A History of Science
Tome I
Tome II
Tome III Tome IV

Book 4, chapter IV
Anatomy and physiology in the eighteenth century
Battista Morgagni and morbid anatomy
A great contemporary of Haller was Giovanni Battista Morgagni (1682-1771), who pursued what Sydenham had neglected, the investigation in anatomy, thus supplying a necessary counterpart to the great Englishman's work. Morgagni's investigations were directed chiefly to the study of morbid anatomy - the study of the structure of diseased tissue, both during life and post mortem, in contrast to the normal anatomical structures. This work cannot be said to have originated with him; for as early as 1679 Bonnet had made similar, although less extensive, studies; and later many investigators, such as Lancisi and Haller, had made post-mortem studies. But Morgagni's De sedibus et causis morborum per anatomen indagatis was the largest, most accurate, and best-illustrated collection of cases that had ever been brought together, and marks an epoch in medical science. From the time of the publication of Morgagni's researches, morbid anatomy became a recognized branch of the medical science, and the effect of the impetus thus given it has been steadily increasing since that time.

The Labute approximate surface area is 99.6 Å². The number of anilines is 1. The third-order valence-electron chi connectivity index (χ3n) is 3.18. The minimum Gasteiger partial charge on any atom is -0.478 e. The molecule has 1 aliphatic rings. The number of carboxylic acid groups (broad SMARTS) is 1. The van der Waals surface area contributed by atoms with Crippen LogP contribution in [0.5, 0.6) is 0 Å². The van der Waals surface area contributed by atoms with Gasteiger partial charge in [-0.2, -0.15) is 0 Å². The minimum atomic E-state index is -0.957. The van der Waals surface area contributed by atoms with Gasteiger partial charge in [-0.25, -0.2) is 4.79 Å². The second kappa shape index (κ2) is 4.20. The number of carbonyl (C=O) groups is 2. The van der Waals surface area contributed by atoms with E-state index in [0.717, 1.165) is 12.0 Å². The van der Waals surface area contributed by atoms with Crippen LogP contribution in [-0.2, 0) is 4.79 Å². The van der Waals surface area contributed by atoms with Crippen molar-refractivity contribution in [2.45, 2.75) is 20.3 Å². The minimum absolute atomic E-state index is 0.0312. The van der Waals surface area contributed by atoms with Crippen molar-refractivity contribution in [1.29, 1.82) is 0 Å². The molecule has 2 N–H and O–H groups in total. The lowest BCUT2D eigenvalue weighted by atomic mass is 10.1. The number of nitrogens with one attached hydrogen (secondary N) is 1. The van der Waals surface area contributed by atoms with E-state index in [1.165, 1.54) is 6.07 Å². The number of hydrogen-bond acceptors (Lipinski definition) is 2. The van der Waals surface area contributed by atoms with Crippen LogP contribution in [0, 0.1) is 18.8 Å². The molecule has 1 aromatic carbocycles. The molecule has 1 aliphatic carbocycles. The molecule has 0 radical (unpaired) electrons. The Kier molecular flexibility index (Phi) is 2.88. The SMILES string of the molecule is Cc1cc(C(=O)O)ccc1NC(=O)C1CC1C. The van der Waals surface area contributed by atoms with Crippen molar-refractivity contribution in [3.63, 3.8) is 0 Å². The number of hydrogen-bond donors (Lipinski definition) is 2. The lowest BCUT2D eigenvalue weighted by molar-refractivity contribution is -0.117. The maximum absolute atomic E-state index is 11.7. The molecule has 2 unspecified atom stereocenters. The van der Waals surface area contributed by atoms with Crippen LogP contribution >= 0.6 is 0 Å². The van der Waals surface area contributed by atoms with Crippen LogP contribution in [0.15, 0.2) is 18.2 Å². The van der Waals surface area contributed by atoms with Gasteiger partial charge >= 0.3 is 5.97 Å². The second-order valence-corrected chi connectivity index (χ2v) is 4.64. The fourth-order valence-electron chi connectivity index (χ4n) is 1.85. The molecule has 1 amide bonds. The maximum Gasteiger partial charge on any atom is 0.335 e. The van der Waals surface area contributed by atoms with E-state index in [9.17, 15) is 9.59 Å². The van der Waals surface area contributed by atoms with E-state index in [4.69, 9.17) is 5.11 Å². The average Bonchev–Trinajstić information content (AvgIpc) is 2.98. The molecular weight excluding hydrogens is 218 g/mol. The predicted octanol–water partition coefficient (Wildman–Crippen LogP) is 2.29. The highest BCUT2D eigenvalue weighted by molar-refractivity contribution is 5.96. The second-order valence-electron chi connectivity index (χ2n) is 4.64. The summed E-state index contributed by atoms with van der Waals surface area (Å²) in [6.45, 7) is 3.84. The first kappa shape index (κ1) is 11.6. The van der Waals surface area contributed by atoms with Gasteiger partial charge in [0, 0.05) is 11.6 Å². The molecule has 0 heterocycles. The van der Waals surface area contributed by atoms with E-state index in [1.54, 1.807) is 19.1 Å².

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© Serge Jodra, 2006. - Reproduction interdite.